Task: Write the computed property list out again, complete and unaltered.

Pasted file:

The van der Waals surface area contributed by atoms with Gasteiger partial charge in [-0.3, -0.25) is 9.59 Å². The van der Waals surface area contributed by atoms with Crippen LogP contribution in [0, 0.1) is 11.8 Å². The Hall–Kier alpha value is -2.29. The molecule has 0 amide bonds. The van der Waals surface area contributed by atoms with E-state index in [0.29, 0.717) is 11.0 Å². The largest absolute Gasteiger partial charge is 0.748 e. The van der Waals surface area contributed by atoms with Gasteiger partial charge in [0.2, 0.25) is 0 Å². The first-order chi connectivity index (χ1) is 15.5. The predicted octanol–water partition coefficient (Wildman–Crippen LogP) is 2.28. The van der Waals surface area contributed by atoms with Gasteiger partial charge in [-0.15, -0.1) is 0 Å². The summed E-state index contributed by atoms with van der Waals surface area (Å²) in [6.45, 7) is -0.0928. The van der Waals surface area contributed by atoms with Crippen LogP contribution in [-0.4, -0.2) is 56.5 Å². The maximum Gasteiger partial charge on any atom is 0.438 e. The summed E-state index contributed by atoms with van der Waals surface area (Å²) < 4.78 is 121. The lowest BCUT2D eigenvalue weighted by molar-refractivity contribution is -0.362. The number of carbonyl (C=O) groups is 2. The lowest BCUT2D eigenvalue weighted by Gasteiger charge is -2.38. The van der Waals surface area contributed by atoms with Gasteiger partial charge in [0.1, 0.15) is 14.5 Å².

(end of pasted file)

The van der Waals surface area contributed by atoms with Gasteiger partial charge in [-0.3, -0.25) is 9.59 Å². The van der Waals surface area contributed by atoms with Crippen LogP contribution in [0, 0.1) is 11.8 Å². The Hall–Kier alpha value is -2.29. The molecule has 0 amide bonds. The van der Waals surface area contributed by atoms with E-state index in [0.29, 0.717) is 11.0 Å². The largest absolute Gasteiger partial charge is 0.748 e. The van der Waals surface area contributed by atoms with Gasteiger partial charge in [0.2, 0.25) is 0 Å². The first-order chi connectivity index (χ1) is 15.5. The predicted octanol–water partition coefficient (Wildman–Crippen LogP) is 2.28. The van der Waals surface area contributed by atoms with Gasteiger partial charge in [-0.15, -0.1) is 0 Å². The summed E-state index contributed by atoms with van der Waals surface area (Å²) in [6.45, 7) is -0.0928. The van der Waals surface area contributed by atoms with Crippen LogP contribution in [-0.4, -0.2) is 56.5 Å². The maximum Gasteiger partial charge on any atom is 0.438 e. The summed E-state index contributed by atoms with van der Waals surface area (Å²) < 4.78 is 121. The lowest BCUT2D eigenvalue weighted by molar-refractivity contribution is -0.362. The number of carbonyl (C=O) groups is 2. The lowest BCUT2D eigenvalue weighted by Gasteiger charge is -2.38. The van der Waals surface area contributed by atoms with Gasteiger partial charge in [0.1, 0.15) is 14.5 Å².